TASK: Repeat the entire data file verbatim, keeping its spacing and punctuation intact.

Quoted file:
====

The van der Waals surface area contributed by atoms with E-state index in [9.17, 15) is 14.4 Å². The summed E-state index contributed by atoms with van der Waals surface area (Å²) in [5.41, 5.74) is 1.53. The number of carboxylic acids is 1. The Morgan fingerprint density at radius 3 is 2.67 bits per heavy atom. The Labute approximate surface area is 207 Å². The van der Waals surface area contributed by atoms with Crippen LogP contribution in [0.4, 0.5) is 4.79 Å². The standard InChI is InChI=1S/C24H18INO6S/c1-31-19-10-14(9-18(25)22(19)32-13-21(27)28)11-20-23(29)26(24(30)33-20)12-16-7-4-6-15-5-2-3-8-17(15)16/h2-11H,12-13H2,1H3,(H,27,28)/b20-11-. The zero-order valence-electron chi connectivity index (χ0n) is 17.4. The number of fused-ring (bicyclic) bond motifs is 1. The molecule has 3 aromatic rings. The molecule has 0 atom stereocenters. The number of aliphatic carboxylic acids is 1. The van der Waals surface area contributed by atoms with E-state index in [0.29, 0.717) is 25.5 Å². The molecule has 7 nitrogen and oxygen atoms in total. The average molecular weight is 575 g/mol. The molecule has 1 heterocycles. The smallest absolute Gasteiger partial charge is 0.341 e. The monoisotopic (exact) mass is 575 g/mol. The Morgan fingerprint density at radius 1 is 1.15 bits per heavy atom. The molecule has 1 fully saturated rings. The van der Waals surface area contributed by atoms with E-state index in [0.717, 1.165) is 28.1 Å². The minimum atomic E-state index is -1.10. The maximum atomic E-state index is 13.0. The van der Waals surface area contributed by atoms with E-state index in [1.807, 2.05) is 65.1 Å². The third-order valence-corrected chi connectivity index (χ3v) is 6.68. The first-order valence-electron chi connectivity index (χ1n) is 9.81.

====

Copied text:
The van der Waals surface area contributed by atoms with E-state index in [9.17, 15) is 14.4 Å². The summed E-state index contributed by atoms with van der Waals surface area (Å²) in [5.41, 5.74) is 1.53. The number of carboxylic acids is 1. The Morgan fingerprint density at radius 3 is 2.67 bits per heavy atom. The Labute approximate surface area is 207 Å². The van der Waals surface area contributed by atoms with Crippen LogP contribution in [0.4, 0.5) is 4.79 Å². The standard InChI is InChI=1S/C24H18INO6S/c1-31-19-10-14(9-18(25)22(19)32-13-21(27)28)11-20-23(29)26(24(30)33-20)12-16-7-4-6-15-5-2-3-8-17(15)16/h2-11H,12-13H2,1H3,(H,27,28)/b20-11-. The zero-order valence-electron chi connectivity index (χ0n) is 17.4. The number of fused-ring (bicyclic) bond motifs is 1. The molecule has 3 aromatic rings. The molecule has 0 atom stereocenters. The number of aliphatic carboxylic acids is 1. The van der Waals surface area contributed by atoms with E-state index in [0.29, 0.717) is 25.5 Å². The molecule has 7 nitrogen and oxygen atoms in total. The average molecular weight is 575 g/mol. The molecule has 1 heterocycles. The smallest absolute Gasteiger partial charge is 0.341 e. The monoisotopic (exact) mass is 575 g/mol. The Morgan fingerprint density at radius 1 is 1.15 bits per heavy atom. The molecule has 1 fully saturated rings. The van der Waals surface area contributed by atoms with E-state index in [0.717, 1.165) is 28.1 Å². The minimum atomic E-state index is -1.10. The maximum atomic E-state index is 13.0. The van der Waals surface area contributed by atoms with E-state index in [1.807, 2.05) is 65.1 Å². The third-order valence-corrected chi connectivity index (χ3v) is 6.68. The first-order valence-electron chi connectivity index (χ1n) is 9.81.